Ex Caspary, Lilly, Rust, Ishikawa and Giamporcaro (through Craveri). Illustrated on the cover of Gregory Volume II (and on page II-52). “W.H.C.” (Warren H. Colson) and “R. H. Weill Co.” backstamps

E. 250,000-350,000
220,000
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25
c
Sale Number 1126, Lot Number 25, 1857 5 Cents on 13c Provisional Surcharge (Scott 7)1857, 5c on 13c Dark Red (7), 1857, 5c on 13c Dark Red (7)1857, 5c on 13c Dark Red (7). Type I (Clark) numeral, huge left sheet margin with large margins at top and right and just slightly in at bottom, rich color, faint bend at bottom left, uncancelled, used with United States 1855 10c Green, Ty. II (14), large to huge margins, also uncancelled, red “Honolulu * U.S. Postage Paid * Mar. 11” (1857) circular datestamp on small neatly folded four-page letter from Maria Whitney Pogue in Lahainaluna to Fidelia Fiske in Persia, datelined “Lahainaluna, Maui, Feb. 26th/57” and addressed to “Oroomiah, Persia” (Urmi, in modern-day Iran), “Care of [space] Gordon Esq., 33 Pemberton Sq., Boston, Mass. U.S.A.”, prepaid to Boston, small “2” (cents) in red pencil indicating payment of ship captain’s fee, red “PAID” straightline handstamp applied at San Francisco with large magenta pen “2” (cents) which ties the 5c provisional stamp, sent outside the mails to Persia, receipt docketing “Mrs. Pogue Ans. Mr 23 & Apr 3/58”, the stamps and folded letter are in immaculate condition

VERY FINE. A SPECTACULAR UNITED STATES AND HAWAIIAN MIXED-FRANKING COVER ADDRESSED TO FIDELIA FISKE, WHO WAS ONE OF THE FIRST MISSIONARIES TO WORK AMONG THE NESTORIANS IN PERSIA. THIS IS THE ONLY 1857 5-CENT PROVISIONAL SURCHARGE COVER ADDRESSED BEYOND THE CONTINENTAL UNITED STATES.

The 5c provisional surcharge was necessary due to a shortage of 5c stamps just after the transition from Postmaster Whitney to Jackson. Most were made by Jackson’s clerk, Alvah Clark, around the start of 1857. New supplies of the 5c stamp (Scott No. 8) were received at the end of June 1857. The Gregory census lists 18 covers with the 5c on 13c surcharge. This is the only cover to Persia and, in fact, the only one to a destination beyond the United States. Two other 5c provisional covers are recorded with the same date in Honolulu (March 11, 1857), and they traveled in the mails from Hawaii to the U.S. East Coast on the same vessels.

This letter was part of a group discovered in May 1938 in a sea chest in the basement of a library in Shelburne, Massachusetts, which was sold to Spencer Anderson.

Ex Honolulu Advertiser. With 1938 A.P.S. certificate signed by Klemann, Bartels and Barrett. Weill backstamps. Illustrated in Gregory book (page II-53)

E. 100,000-150,000
120,000
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26
c
Sale Number 1126, Lot Number 26, 1857 5 Cents on 13c Provisional Surcharge (Scott 7)1857, 5c on 13c Dark Red (7), 1857, 5c on 13c Dark Red (7)1857, 5c on 13c Dark Red (7). Type I (Clark) numeral, huge margins all around including part of top sheet margin, deep rich color, used with United States 1851 12c Black (17), large right sheet margin and large margins on other sides except just touched at bottom right, red “Honolulu * U.S. Postage Paid * June 27” (1857) circular datestamp, both stamps left Honolulu uncancelled and were tied by the “San Francisco Cal. Jul. 20, 1857” circular datestamp on fresh cover from Hilo missionary Rev. Titus Coan to his son, Titus Munson Coan, at Yale College in New Haven, redirected to Plymouth, Connecticut, clearly struck “New Haven Con. Sep. 4, 1857” circular datestamp and “Forwarded/3” handstamp for postage due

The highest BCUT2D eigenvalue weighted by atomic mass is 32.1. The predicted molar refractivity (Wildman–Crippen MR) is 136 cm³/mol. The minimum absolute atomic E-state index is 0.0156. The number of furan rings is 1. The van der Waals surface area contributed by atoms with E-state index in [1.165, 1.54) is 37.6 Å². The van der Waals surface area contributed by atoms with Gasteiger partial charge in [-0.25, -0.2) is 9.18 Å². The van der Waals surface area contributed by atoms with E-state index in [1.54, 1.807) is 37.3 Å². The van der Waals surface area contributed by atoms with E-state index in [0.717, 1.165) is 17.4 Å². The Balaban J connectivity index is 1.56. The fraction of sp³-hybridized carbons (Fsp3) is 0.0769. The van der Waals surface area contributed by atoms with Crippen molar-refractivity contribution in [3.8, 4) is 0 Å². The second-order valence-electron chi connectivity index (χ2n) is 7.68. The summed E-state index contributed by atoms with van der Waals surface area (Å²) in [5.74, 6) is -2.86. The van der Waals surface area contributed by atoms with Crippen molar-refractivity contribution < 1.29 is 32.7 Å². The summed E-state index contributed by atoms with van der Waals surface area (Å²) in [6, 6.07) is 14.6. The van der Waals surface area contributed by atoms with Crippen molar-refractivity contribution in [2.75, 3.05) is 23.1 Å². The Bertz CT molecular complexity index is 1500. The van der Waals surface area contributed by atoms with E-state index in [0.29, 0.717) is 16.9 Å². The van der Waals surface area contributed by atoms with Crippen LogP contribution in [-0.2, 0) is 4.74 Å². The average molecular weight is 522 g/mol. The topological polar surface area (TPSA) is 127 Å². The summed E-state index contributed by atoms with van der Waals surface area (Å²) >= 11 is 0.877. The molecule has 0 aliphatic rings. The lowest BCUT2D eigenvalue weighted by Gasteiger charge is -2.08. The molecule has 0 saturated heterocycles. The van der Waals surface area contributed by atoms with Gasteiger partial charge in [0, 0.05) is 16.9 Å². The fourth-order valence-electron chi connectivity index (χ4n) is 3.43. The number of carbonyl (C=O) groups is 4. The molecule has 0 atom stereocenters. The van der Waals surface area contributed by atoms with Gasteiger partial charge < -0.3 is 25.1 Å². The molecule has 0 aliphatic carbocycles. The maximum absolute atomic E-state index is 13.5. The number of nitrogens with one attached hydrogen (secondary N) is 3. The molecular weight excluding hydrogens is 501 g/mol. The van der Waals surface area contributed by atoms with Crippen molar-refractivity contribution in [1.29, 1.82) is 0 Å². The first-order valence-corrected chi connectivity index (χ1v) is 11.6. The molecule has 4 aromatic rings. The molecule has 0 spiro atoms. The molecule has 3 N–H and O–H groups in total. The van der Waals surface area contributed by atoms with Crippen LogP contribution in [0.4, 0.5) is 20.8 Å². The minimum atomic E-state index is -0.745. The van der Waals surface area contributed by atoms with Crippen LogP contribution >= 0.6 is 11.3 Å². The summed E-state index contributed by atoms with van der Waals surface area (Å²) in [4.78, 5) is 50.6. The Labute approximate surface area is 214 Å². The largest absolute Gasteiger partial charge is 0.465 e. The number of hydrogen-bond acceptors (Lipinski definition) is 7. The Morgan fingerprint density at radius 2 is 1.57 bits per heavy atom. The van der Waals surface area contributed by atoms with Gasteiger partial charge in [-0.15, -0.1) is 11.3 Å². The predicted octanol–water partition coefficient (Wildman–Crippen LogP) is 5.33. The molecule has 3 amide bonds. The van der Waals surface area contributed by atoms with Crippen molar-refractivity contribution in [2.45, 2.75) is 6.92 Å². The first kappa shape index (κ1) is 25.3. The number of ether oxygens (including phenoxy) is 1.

AN EXTREMELY FINE MIXED-FRANKING COVER IN EVERY RESPECT AND AN ABSOLUTELY BREATHTAKING EXAMPLE OF THE RARE HAWAIIAN 1857 5-CENT PROVISIONAL SURCHARGE STAMP.

The 5c provisional surcharge was necessary due to a shortage of 5c stamps just after the transition from Postmaster Whitney to Jackson. Most were made by Jackson’s clerk, Alvah Clark, around the start of 1857. New supplies of the 5c stamp (Scott No. 8) were received at the end of June 1857.

The Gregory census lists 18 covers with the 5c on 13c surcharge.. Five of the eighteen 5c provisional covers recorded by Gregory (Volume III, Appendix II-F) were carried on this trip of the Vaquero, which stopped at Honolulu on its way from Australia and carried two bags of mail when it cleared Honolulu on June 27, 1857. She returned to safe harbor with a broken mast and left again on June 29 with additional mail, arriving in San Francisco on July 16 (Gregory, page II-54-55). The mail from the Vaquero, including this cover, was carried on the Pacific Mail Steamship Company’s John L. Stephens, departing San Francisco on July 20 and arriving at Panama City on August 3. It was then carried by the famous steamship Central America, departing from Aspinwall on August 3 and arriving at New York on August 12. Later in 1857, the Central America sank in a hurricane, claiming hundreds of lives and tons of gold.

Ex Atherton, Honolulu Academy of Arts and Honolulu Advertiser. Illustrated in Gregory book (page II-56). With 1995 P.F. certificate

E. 50,000-75,000
62,500